I think I’ve mentioned before that I consider the original The Legend of Zelda an almost perfect example of a game design. The game flows beautifully, challenges the player, and provides lots of rewards for exploration.
It’s also one of the finest dungeon crawlers of all time, despite a surprisingly small number of clones to its name.1 Despite clearly adapting the wilderness/underworld model of tabletop roleplaying, Zelda doesn’t adapt the experience/level model.
The original Dungeons & Dragons leveling scheme has four elements:
- Increased hit points.
- More spells/skills.
- Magic items.
In D&D, these are presumed to be gained by trekking across a dangerous wilderness and completing more and more challenging dungeon levels. Just so in Zelda.
Zelda takes the brilliant step of combining the effects of leveling with the completion of dungeons. In the middle of each dungeon, you gain a magic item which is (usually) key to your progress. At the end of each dungeon, you’re rewarded with additional “heart containers,” or hit points.2
But what about wandering the wilderness to gain a few levels and gain an edge on the monsters? Zelda‘s got you covered there, too. Additional heart containers can be found in out of the way places on the overworld map. And some magic treasures (like the equivalents of +1 swords) can be obtained only by exploring the wilderness.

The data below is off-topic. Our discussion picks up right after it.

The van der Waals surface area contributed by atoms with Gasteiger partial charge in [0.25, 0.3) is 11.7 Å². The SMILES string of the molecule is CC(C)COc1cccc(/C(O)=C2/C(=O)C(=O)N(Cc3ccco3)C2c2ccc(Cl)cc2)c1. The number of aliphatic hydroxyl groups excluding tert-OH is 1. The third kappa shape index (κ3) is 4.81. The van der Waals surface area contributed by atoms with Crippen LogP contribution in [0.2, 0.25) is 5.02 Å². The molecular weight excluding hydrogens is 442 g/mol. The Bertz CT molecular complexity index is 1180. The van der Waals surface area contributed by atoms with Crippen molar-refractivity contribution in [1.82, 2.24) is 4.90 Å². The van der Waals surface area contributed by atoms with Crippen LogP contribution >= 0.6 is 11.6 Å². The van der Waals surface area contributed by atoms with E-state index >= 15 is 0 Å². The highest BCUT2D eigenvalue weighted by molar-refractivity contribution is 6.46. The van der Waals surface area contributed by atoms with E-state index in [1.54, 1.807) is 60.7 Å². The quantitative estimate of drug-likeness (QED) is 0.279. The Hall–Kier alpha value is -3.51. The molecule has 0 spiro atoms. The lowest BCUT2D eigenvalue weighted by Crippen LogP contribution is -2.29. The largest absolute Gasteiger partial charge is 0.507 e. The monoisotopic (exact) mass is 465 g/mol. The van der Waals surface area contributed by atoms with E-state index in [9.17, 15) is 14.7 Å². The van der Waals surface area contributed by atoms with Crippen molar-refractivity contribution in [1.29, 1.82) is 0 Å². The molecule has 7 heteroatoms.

I admire the elegance: one reward halfway through each dungeon that you can put into play immediately, with an increase in power provided at the end of the level. Plenty of cherries for players intent on scouring the map. There’s both an economy and completeness of design that only a few games have, even those from the early eras of video gaming.
I’ve often thought of incorporating a variation of Zelda‘s leveling scheme into one of my games. Much as 3:16 requires a successful mission to advance, I’ve considered making a full exploration of a dungeon the key to leveling in one of my own fantasy heartbreakers. Here’s an excerpt from something I’ve been playing with:
An experience box may be checked by:
- Rolling the same number on every die on a core roll.
- Finding a cache of treasure unguarded by monsters. (Doesn’t count if you killed them.)
- Killing a monster.
An experience line is a special accomplishment, such as:
- Defeating a special monster.
- Completing a small dungeon.
- Completing a level of a large dungeon.
- Performing a deed of legend.
- Being recognized by a non-player character authority figure in some significant fashion, such as knighthood.